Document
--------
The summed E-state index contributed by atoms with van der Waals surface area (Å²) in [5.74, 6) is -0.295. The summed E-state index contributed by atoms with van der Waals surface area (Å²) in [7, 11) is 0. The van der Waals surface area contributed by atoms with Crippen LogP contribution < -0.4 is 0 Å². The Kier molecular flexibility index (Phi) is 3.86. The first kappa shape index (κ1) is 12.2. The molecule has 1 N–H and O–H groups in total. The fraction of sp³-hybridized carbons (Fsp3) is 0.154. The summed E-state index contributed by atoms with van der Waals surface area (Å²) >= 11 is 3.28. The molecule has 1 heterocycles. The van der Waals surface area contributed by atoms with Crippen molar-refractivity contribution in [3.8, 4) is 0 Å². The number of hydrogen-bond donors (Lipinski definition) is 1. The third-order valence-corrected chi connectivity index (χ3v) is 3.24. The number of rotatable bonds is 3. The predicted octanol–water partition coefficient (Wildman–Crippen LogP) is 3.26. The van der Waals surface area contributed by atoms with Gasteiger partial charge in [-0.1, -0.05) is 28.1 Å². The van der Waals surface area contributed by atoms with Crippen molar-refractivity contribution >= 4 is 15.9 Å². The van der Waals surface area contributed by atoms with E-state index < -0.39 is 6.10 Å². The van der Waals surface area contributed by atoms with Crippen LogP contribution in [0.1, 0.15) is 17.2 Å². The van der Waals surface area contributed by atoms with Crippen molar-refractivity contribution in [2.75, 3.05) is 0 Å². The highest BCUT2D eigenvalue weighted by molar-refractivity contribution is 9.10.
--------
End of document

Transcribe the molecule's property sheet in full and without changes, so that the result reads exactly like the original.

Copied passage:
The summed E-state index contributed by atoms with van der Waals surface area (Å²) in [5.74, 6) is -0.295. The summed E-state index contributed by atoms with van der Waals surface area (Å²) in [7, 11) is 0. The van der Waals surface area contributed by atoms with Crippen LogP contribution < -0.4 is 0 Å². The Kier molecular flexibility index (Phi) is 3.86. The first kappa shape index (κ1) is 12.2. The molecule has 1 N–H and O–H groups in total. The fraction of sp³-hybridized carbons (Fsp3) is 0.154. The summed E-state index contributed by atoms with van der Waals surface area (Å²) >= 11 is 3.28. The molecule has 1 heterocycles. The van der Waals surface area contributed by atoms with Crippen molar-refractivity contribution in [3.8, 4) is 0 Å². The number of hydrogen-bond donors (Lipinski definition) is 1. The third-order valence-corrected chi connectivity index (χ3v) is 3.24. The number of rotatable bonds is 3. The predicted octanol–water partition coefficient (Wildman–Crippen LogP) is 3.26. The van der Waals surface area contributed by atoms with Gasteiger partial charge in [-0.1, -0.05) is 28.1 Å². The van der Waals surface area contributed by atoms with Crippen molar-refractivity contribution >= 4 is 15.9 Å². The van der Waals surface area contributed by atoms with E-state index < -0.39 is 6.10 Å². The van der Waals surface area contributed by atoms with Crippen LogP contribution in [0.1, 0.15) is 17.2 Å². The van der Waals surface area contributed by atoms with Crippen molar-refractivity contribution in [2.75, 3.05) is 0 Å². The highest BCUT2D eigenvalue weighted by molar-refractivity contribution is 9.10.